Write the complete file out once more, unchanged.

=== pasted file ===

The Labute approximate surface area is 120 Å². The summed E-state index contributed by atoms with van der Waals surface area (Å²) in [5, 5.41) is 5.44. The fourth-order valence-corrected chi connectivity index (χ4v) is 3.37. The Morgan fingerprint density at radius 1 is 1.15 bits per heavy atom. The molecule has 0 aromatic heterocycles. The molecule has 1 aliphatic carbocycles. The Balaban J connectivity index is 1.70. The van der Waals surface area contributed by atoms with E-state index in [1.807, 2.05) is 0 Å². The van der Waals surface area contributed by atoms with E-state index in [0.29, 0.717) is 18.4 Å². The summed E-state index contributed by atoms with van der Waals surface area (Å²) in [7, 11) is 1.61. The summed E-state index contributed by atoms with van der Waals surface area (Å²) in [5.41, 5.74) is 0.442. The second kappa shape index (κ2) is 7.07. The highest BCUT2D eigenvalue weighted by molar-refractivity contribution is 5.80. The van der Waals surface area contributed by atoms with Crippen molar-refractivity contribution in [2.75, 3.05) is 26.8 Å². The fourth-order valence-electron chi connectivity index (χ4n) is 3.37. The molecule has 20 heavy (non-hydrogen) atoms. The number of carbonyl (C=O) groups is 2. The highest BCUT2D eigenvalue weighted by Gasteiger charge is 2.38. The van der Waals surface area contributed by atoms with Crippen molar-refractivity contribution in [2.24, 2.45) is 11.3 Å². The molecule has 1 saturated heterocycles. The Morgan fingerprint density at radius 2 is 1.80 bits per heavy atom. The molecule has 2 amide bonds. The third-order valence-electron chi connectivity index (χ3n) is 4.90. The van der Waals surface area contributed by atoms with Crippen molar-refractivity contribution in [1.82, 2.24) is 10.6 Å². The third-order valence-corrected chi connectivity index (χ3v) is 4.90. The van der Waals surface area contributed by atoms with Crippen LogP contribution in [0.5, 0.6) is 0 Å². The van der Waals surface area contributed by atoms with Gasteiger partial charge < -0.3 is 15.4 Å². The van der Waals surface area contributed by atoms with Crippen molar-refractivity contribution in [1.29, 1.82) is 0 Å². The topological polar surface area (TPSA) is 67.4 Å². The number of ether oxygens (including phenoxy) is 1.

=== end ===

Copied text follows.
The Labute approximate surface area is 120 Å². The summed E-state index contributed by atoms with van der Waals surface area (Å²) in [5, 5.41) is 5.44. The fourth-order valence-corrected chi connectivity index (χ4v) is 3.37. The Morgan fingerprint density at radius 1 is 1.15 bits per heavy atom. The molecule has 0 aromatic heterocycles. The molecule has 1 aliphatic carbocycles. The Balaban J connectivity index is 1.70. The van der Waals surface area contributed by atoms with E-state index in [1.807, 2.05) is 0 Å². The van der Waals surface area contributed by atoms with E-state index in [0.29, 0.717) is 18.4 Å². The summed E-state index contributed by atoms with van der Waals surface area (Å²) in [7, 11) is 1.61. The summed E-state index contributed by atoms with van der Waals surface area (Å²) in [5.41, 5.74) is 0.442. The second kappa shape index (κ2) is 7.07. The highest BCUT2D eigenvalue weighted by molar-refractivity contribution is 5.80. The van der Waals surface area contributed by atoms with Crippen molar-refractivity contribution in [2.75, 3.05) is 26.8 Å². The fourth-order valence-electron chi connectivity index (χ4n) is 3.37. The molecule has 20 heavy (non-hydrogen) atoms. The number of carbonyl (C=O) groups is 2. The highest BCUT2D eigenvalue weighted by Gasteiger charge is 2.38. The van der Waals surface area contributed by atoms with Crippen molar-refractivity contribution in [2.24, 2.45) is 11.3 Å². The molecule has 1 saturated heterocycles. The Morgan fingerprint density at radius 2 is 1.80 bits per heavy atom. The molecule has 2 amide bonds. The third-order valence-electron chi connectivity index (χ3n) is 4.90. The van der Waals surface area contributed by atoms with Crippen molar-refractivity contribution in [1.82, 2.24) is 10.6 Å². The third-order valence-corrected chi connectivity index (χ3v) is 4.90. The van der Waals surface area contributed by atoms with Crippen LogP contribution in [0.5, 0.6) is 0 Å². The van der Waals surface area contributed by atoms with Gasteiger partial charge < -0.3 is 15.4 Å². The van der Waals surface area contributed by atoms with Crippen molar-refractivity contribution in [1.29, 1.82) is 0 Å². The topological polar surface area (TPSA) is 67.4 Å². The number of ether oxygens (including phenoxy) is 1.